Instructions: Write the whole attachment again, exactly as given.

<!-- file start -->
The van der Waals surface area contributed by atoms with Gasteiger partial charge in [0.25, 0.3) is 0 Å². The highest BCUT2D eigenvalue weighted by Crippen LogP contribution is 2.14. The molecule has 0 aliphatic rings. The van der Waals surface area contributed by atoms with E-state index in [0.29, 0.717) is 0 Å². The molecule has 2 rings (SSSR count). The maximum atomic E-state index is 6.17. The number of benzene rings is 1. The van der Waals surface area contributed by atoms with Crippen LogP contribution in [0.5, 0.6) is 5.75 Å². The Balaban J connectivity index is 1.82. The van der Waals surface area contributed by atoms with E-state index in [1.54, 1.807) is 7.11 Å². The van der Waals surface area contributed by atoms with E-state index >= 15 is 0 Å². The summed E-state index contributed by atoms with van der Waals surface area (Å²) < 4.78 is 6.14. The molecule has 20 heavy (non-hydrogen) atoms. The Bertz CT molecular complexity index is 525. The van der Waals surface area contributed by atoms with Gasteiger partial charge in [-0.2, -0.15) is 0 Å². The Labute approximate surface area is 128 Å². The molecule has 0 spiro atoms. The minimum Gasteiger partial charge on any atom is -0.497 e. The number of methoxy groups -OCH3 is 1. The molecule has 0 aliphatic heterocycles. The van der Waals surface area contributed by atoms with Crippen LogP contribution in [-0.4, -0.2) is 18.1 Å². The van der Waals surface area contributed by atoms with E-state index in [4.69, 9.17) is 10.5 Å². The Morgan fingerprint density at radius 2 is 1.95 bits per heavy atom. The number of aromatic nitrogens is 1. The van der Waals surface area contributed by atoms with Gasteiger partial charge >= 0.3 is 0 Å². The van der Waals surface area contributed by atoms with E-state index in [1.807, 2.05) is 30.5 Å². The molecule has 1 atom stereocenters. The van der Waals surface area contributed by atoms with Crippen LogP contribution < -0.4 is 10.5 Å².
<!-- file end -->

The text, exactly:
The van der Waals surface area contributed by atoms with Gasteiger partial charge in [0.25, 0.3) is 0 Å². The highest BCUT2D eigenvalue weighted by Crippen LogP contribution is 2.14. The molecule has 0 aliphatic rings. The van der Waals surface area contributed by atoms with E-state index in [0.29, 0.717) is 0 Å². The molecule has 2 rings (SSSR count). The maximum atomic E-state index is 6.17. The number of benzene rings is 1. The van der Waals surface area contributed by atoms with Crippen LogP contribution in [0.5, 0.6) is 5.75 Å². The Balaban J connectivity index is 1.82. The van der Waals surface area contributed by atoms with E-state index in [1.54, 1.807) is 7.11 Å². The van der Waals surface area contributed by atoms with E-state index >= 15 is 0 Å². The summed E-state index contributed by atoms with van der Waals surface area (Å²) < 4.78 is 6.14. The molecule has 20 heavy (non-hydrogen) atoms. The Bertz CT molecular complexity index is 525. The van der Waals surface area contributed by atoms with Gasteiger partial charge in [-0.2, -0.15) is 0 Å². The Labute approximate surface area is 128 Å². The molecule has 0 spiro atoms. The minimum Gasteiger partial charge on any atom is -0.497 e. The number of methoxy groups -OCH3 is 1. The molecule has 0 aliphatic heterocycles. The van der Waals surface area contributed by atoms with Crippen LogP contribution in [-0.4, -0.2) is 18.1 Å². The van der Waals surface area contributed by atoms with E-state index in [4.69, 9.17) is 10.5 Å². The Morgan fingerprint density at radius 2 is 1.95 bits per heavy atom. The number of aromatic nitrogens is 1. The van der Waals surface area contributed by atoms with Gasteiger partial charge >= 0.3 is 0 Å². The van der Waals surface area contributed by atoms with E-state index in [1.807, 2.05) is 30.5 Å². The molecule has 1 atom stereocenters. The van der Waals surface area contributed by atoms with Crippen LogP contribution < -0.4 is 10.5 Å².